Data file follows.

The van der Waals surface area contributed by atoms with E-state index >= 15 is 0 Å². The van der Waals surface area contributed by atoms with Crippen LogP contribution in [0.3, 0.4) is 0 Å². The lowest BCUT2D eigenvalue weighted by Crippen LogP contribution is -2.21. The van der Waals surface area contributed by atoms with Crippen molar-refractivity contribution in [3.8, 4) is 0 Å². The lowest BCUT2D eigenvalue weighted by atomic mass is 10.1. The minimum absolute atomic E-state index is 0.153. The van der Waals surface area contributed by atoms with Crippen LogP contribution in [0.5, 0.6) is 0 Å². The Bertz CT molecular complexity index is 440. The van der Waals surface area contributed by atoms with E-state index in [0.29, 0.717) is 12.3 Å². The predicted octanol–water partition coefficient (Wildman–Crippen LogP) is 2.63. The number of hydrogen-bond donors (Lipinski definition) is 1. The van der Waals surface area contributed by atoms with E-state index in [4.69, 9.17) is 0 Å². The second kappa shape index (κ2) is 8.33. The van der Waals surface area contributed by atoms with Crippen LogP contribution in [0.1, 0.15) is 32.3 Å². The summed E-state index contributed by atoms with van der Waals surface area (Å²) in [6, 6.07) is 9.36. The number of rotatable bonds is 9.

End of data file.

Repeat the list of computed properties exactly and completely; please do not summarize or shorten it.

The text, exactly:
The van der Waals surface area contributed by atoms with E-state index >= 15 is 0 Å². The van der Waals surface area contributed by atoms with Crippen LogP contribution in [0.3, 0.4) is 0 Å². The lowest BCUT2D eigenvalue weighted by Crippen LogP contribution is -2.21. The van der Waals surface area contributed by atoms with Crippen molar-refractivity contribution in [3.8, 4) is 0 Å². The lowest BCUT2D eigenvalue weighted by atomic mass is 10.1. The minimum absolute atomic E-state index is 0.153. The van der Waals surface area contributed by atoms with Crippen LogP contribution in [0.5, 0.6) is 0 Å². The Bertz CT molecular complexity index is 440. The van der Waals surface area contributed by atoms with E-state index in [0.29, 0.717) is 12.3 Å². The predicted octanol–water partition coefficient (Wildman–Crippen LogP) is 2.63. The number of hydrogen-bond donors (Lipinski definition) is 1. The van der Waals surface area contributed by atoms with E-state index in [4.69, 9.17) is 0 Å². The second kappa shape index (κ2) is 8.33. The van der Waals surface area contributed by atoms with Crippen LogP contribution in [0.1, 0.15) is 32.3 Å². The summed E-state index contributed by atoms with van der Waals surface area (Å²) in [6, 6.07) is 9.36. The number of rotatable bonds is 9.